sons in the profession, of whom Hezekiah S. was the
least successful. Although of good natural abilities,
he was averse to the labors of a large practice, and
died poor, at Marksboro', in 1858. He had been lo-
cated there but a short time, and died quite suddenly.
(See also a mention of the Drs. Woodruff in the chap-
ter on the " Medical Profession of Sussex.")

It may be remarked here that, while there is now
no resident physician in Marksboro', no less than seven
have there closed their earthly careers, — viz., Abel
Johnson, John Marvin, David P. Hunt, Gideon
Leeds, Alexander H. Thomson, John N. Dee, and
H. S. Woodruffi*

John N. Dee was a native of Madison, Conn., and
taught school at Andover, Sussex Co., N. J. ; read
medicine with Dr. John Miller, and was a graduate

J Ibid. I Ibid.



of the College of Physicians and Surgeons, N. V.
He settled at Marksboro' in November, 1856. The
exposure of country practice was too severe for his
physical frame; in the February following l>
practed pneumonia, which developed into phthisis
pulmonalis, of which he died. The Susses County
District Mi.ili< ;il Society, of which he was a member,
paused to be erected a tombstone, on which is in-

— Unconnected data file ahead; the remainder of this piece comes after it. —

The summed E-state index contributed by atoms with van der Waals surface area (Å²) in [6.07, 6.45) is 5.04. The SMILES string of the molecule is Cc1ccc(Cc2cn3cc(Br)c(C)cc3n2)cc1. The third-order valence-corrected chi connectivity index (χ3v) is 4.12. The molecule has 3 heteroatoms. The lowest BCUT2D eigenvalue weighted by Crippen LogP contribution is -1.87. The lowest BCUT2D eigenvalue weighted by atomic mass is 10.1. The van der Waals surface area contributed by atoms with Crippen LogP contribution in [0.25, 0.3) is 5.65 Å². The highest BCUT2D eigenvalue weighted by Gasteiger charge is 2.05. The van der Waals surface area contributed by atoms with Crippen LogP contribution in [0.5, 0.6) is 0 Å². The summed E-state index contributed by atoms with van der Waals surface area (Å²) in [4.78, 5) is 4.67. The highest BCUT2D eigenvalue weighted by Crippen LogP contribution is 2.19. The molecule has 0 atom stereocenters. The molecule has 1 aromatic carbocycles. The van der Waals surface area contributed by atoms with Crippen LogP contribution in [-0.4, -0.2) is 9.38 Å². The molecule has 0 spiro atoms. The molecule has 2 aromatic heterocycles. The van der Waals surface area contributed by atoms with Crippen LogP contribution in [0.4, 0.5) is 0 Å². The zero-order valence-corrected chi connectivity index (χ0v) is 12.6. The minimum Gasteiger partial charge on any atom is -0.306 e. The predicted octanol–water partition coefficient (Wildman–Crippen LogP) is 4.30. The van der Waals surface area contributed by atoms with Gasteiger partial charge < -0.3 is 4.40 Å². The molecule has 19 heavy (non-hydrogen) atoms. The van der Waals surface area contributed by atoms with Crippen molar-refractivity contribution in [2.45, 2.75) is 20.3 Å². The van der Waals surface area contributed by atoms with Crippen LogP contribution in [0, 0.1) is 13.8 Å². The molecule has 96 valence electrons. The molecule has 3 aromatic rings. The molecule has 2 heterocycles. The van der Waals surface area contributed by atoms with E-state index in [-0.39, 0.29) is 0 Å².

scribed :

"John X. Dee, M.D.,
Died Haj 22d, I

John Marvin was a school-teacher who essayed

the practice of medicine from knowledge ohtaincd

from the perusal of the medical books of I>r. Abel
Johnson. His Iniatioii w;i- al-o at Marksboro', and

hi- professional r. | .11 1 .1 1 i . . n was mil great, UOr the

period of his practice long. He died, and was buried
at Marksboro', bul no slab indicates the place of his
burial. t

Doctok Stockton before 1790 was practicing
medicine at Hackettatown. He was killed by a fall
from his horse prior to 1795. He is remembered as an
atheist, also as an intimate friend of Archy Stewart,
a prominent resident of the place who was of the same
belief. Stockton's death so affected Stewart that he
sank into a state of melancholy and died soon after.

Doctob Fowler practiced medicine at Hacketta-
town Boon alter L790. lie was educated in Scotland,
from which country he was a refugee for some polit-
ical otfense. lie is represented as a well-educated

man and a good physician with a large practice, lie

lived with Peter Valentine in the stone tavern, above

where the Miller mansion now stands. Be remained
but a few years, when he removed to IVnsacnla, Fla.
William Hampton settled at Hackettatown in

1803. He is spoken of as a man of line appearance.

polished manners, and more than ordinary ability.
lie was twice married, hi- first wife having died he-
fore he came to Hackettatown. He lived with John

Ketiiple until his second marriage, after that in the

old parsonage I since known as the Lozier I louse i, and
later in a house directly opposite. He enjoyed the
confidence of the public ami had aii extensive prac-
tice. He became very fleshy in his later years. He

removed to New York City in 1817, and died s i

after— very suddenly, after a long walk— from over-
exertion and heat. |